The Fairfax owned Advocate Newspaper has a market of 106,000 people and regularly reaches over 60,000 people over the age of 14 years on the North West and West Coast of Tasmania.

Ms Slade believes that the regional newspaper industry has plateaued and there will no longer be any restructuring.

“I think the industry probably has had a lot of changes. In the last year especially, they really developed a news business model, and that’s essentially what it’s all about and if we’re not making money we can’t survive. They cut a lot of their regional papers and really developed a model that works and is sustainable. The papers are smaller but I don’t think they’ll get smaller than they are now.”

Because of the restructuring of the Advocate and because of digital technologies, Ms Slade has to wear many hats in her role as a journalist.

“My role is just a journalist but being a journalist is probably pretty different to what just a journalist was. I probably take half my photos, and you have to be savvy with social media. Also, you probably use to have rounds. There used to be many journalists that would cover education or cover politics but now every day is different and there’s different stuff I’ll have to do.”

“Back in the day they probably had around 50 photographers full time and there were smaller stories that needed covering and journalists just weren’t expected to take photos. Now it’s two birds one stone, and the journalist takes the photo and writes the story.

“We also have to write print versions and web versions. The web versions might include things like hyperlinks to previous stories or we might do different headlines to print. Sometimes you have to do two versions of the same story.”

Toni Domaschenz, owner of the West Wimmera Advocate newspaper, is critical of how regional newspapers are being operated in recent times.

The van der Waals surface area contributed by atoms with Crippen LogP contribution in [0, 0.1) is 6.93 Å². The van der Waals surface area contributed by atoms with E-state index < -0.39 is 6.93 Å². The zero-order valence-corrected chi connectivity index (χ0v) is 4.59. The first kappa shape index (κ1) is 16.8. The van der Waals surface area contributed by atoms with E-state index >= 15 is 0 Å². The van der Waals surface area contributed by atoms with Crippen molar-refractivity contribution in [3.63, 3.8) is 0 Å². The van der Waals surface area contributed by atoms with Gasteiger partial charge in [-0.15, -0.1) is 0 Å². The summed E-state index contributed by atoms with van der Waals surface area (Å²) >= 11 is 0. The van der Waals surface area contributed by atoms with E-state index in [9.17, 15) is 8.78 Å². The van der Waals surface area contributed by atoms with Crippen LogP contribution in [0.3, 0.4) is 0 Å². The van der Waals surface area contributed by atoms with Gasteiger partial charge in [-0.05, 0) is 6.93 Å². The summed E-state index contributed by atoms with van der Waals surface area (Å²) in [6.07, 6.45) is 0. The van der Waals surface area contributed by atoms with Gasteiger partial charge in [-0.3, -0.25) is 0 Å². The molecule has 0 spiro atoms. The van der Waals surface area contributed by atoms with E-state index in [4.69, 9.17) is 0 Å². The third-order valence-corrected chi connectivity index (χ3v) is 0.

“Where the big change has been is the regional, not rural publications,” says Ms Domaschenz, “I’m a micro paper and we’ve always done everything and now much bigger papers are now using our model.

“I’d argue they’re doing a shit job because they have no training and they didn’t come in the industry knowing that’s how they’d be doing journalism. Now Fairfax asks me if I can send them a photo for something 3 weeks after a story breaks.

“They do online first so they rush stories and that’s the source of their typos. Now I have to differentiate myself as not them. I had someone come up to me down the street to tell me I had a typo which was really exciting as I do 16 pages and all that content comes from me. Yet Fairfax now can’t get the front pages right. I see the benefits of being online by getting the story early, but I see massive risks because for me with the weekly paper I have plenty of time to collect and develop my stories.”

The West Wimmera Advocate is based in the small north west Victorian town of Edenhope which is a community that is home to fewer than 1000 people. Domaschenz is the owner and sole employer of the Advocate.

“The guy who had the paper before me was a carpet cleaner. He came on the job because he thought he could do a better job than the guy before him. I thought surely, I could do a better job than that. A lot of people have been commenting that we’ve been a newspaper that keeps getting better.”

Lawrie Zion is a professor of journalism at Latrobe University and leads the five-year Australian Research Council funded project, New Beats, which investigates the aftermath of the recent mass redundancies of journalists.

Professor Zion does not see an end to the disruptions brought to all newspapers.

“I think that the changes that are occurring in newsrooms will continue to unravel. If you look at the careers of people through annual surveys like we’ve been doing a lot of them go from having spent 25 years in one job to changing jobs several times in a few years”

“It’s not just saying if you’re a newspaper company we’ll put everything online and graft an advertising model online. Some are successful in putting their content online but the potential revenue from ads is reduced by 4 or 5 from what they’re used to. Google and Facebook have sucked up a huge proportion globally of the classified advertisement revenue.”